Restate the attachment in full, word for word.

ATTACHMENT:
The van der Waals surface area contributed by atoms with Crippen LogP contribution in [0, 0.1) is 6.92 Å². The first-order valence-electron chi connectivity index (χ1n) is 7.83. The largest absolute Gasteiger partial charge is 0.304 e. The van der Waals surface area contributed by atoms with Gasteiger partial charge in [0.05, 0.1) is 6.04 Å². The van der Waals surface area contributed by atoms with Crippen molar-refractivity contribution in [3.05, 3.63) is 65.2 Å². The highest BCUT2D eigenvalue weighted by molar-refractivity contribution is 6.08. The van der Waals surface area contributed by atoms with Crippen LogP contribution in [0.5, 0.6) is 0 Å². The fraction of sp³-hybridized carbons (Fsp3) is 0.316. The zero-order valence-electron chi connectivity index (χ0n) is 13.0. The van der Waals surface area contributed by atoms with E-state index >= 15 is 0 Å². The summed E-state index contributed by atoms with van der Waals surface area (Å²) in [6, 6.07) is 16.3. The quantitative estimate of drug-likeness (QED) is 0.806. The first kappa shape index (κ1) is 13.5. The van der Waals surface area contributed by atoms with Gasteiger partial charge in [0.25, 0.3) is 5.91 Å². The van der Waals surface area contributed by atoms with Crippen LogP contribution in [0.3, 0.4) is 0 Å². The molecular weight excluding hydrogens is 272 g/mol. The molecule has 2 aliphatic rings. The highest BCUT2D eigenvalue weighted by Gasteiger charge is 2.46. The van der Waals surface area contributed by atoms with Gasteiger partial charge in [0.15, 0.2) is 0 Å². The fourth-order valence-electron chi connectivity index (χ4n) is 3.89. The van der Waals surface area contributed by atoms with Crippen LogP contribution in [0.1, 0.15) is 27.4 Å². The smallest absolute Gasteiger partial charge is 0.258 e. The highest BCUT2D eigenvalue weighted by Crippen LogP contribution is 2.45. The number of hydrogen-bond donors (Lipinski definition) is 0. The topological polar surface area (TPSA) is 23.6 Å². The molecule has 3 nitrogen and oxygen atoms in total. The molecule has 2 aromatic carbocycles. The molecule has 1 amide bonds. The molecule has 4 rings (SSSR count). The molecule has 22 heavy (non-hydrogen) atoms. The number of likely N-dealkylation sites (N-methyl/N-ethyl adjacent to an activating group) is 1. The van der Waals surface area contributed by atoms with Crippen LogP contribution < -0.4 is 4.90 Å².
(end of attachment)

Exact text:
The van der Waals surface area contributed by atoms with Crippen LogP contribution in [0, 0.1) is 6.92 Å². The first-order valence-electron chi connectivity index (χ1n) is 7.83. The largest absolute Gasteiger partial charge is 0.304 e. The van der Waals surface area contributed by atoms with Gasteiger partial charge in [0.05, 0.1) is 6.04 Å². The van der Waals surface area contributed by atoms with Crippen molar-refractivity contribution in [3.05, 3.63) is 65.2 Å². The highest BCUT2D eigenvalue weighted by molar-refractivity contribution is 6.08. The van der Waals surface area contributed by atoms with Crippen LogP contribution in [0.5, 0.6) is 0 Å². The fraction of sp³-hybridized carbons (Fsp3) is 0.316. The zero-order valence-electron chi connectivity index (χ0n) is 13.0. The van der Waals surface area contributed by atoms with E-state index >= 15 is 0 Å². The summed E-state index contributed by atoms with van der Waals surface area (Å²) in [6, 6.07) is 16.3. The quantitative estimate of drug-likeness (QED) is 0.806. The first kappa shape index (κ1) is 13.5. The van der Waals surface area contributed by atoms with Gasteiger partial charge in [0.25, 0.3) is 5.91 Å². The van der Waals surface area contributed by atoms with Crippen LogP contribution in [0.3, 0.4) is 0 Å². The molecular weight excluding hydrogens is 272 g/mol. The molecule has 2 aliphatic rings. The highest BCUT2D eigenvalue weighted by Gasteiger charge is 2.46. The van der Waals surface area contributed by atoms with Gasteiger partial charge in [0.15, 0.2) is 0 Å². The fourth-order valence-electron chi connectivity index (χ4n) is 3.89. The van der Waals surface area contributed by atoms with Crippen LogP contribution in [0.1, 0.15) is 27.4 Å². The smallest absolute Gasteiger partial charge is 0.258 e. The highest BCUT2D eigenvalue weighted by Crippen LogP contribution is 2.45. The number of hydrogen-bond donors (Lipinski definition) is 0. The topological polar surface area (TPSA) is 23.6 Å². The molecule has 3 nitrogen and oxygen atoms in total. The molecule has 2 aromatic carbocycles. The molecule has 1 amide bonds. The molecule has 4 rings (SSSR count). The molecule has 22 heavy (non-hydrogen) atoms. The number of likely N-dealkylation sites (N-methyl/N-ethyl adjacent to an activating group) is 1. The van der Waals surface area contributed by atoms with Crippen LogP contribution < -0.4 is 4.90 Å².